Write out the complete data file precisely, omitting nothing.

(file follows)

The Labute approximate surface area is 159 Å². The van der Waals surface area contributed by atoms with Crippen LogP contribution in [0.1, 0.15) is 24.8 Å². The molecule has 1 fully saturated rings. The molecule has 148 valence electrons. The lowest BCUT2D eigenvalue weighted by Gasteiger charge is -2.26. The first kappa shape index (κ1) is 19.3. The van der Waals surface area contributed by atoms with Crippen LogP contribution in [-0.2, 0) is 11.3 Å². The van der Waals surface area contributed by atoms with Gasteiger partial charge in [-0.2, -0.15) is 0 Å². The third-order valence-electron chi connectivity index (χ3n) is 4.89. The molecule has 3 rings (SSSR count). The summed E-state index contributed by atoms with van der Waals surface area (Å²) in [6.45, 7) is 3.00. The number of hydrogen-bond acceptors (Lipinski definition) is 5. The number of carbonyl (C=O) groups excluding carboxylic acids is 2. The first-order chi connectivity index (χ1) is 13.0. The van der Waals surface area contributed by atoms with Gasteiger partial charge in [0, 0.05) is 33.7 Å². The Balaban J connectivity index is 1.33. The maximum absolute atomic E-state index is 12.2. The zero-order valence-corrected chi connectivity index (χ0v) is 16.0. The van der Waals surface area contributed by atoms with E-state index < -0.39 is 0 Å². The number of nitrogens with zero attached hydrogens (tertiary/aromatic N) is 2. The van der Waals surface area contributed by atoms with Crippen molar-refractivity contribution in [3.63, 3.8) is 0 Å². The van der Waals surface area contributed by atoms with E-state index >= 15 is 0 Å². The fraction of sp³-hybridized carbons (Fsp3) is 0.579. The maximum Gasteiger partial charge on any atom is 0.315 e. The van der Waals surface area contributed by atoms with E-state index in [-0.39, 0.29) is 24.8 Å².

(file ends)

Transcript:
The Labute approximate surface area is 159 Å². The van der Waals surface area contributed by atoms with Crippen LogP contribution in [0.1, 0.15) is 24.8 Å². The molecule has 1 fully saturated rings. The molecule has 148 valence electrons. The lowest BCUT2D eigenvalue weighted by Gasteiger charge is -2.26. The first kappa shape index (κ1) is 19.3. The van der Waals surface area contributed by atoms with Crippen LogP contribution in [-0.2, 0) is 11.3 Å². The van der Waals surface area contributed by atoms with Gasteiger partial charge in [-0.2, -0.15) is 0 Å². The third-order valence-electron chi connectivity index (χ3n) is 4.89. The molecule has 3 rings (SSSR count). The summed E-state index contributed by atoms with van der Waals surface area (Å²) in [6.45, 7) is 3.00. The number of hydrogen-bond acceptors (Lipinski definition) is 5. The number of carbonyl (C=O) groups excluding carboxylic acids is 2. The first-order chi connectivity index (χ1) is 13.0. The van der Waals surface area contributed by atoms with Gasteiger partial charge in [0, 0.05) is 33.7 Å². The Balaban J connectivity index is 1.33. The maximum absolute atomic E-state index is 12.2. The zero-order valence-corrected chi connectivity index (χ0v) is 16.0. The van der Waals surface area contributed by atoms with E-state index < -0.39 is 0 Å². The number of nitrogens with zero attached hydrogens (tertiary/aromatic N) is 2. The van der Waals surface area contributed by atoms with Crippen molar-refractivity contribution in [3.63, 3.8) is 0 Å². The van der Waals surface area contributed by atoms with E-state index >= 15 is 0 Å². The fraction of sp³-hybridized carbons (Fsp3) is 0.579. The maximum Gasteiger partial charge on any atom is 0.315 e. The van der Waals surface area contributed by atoms with E-state index in [-0.39, 0.29) is 24.8 Å².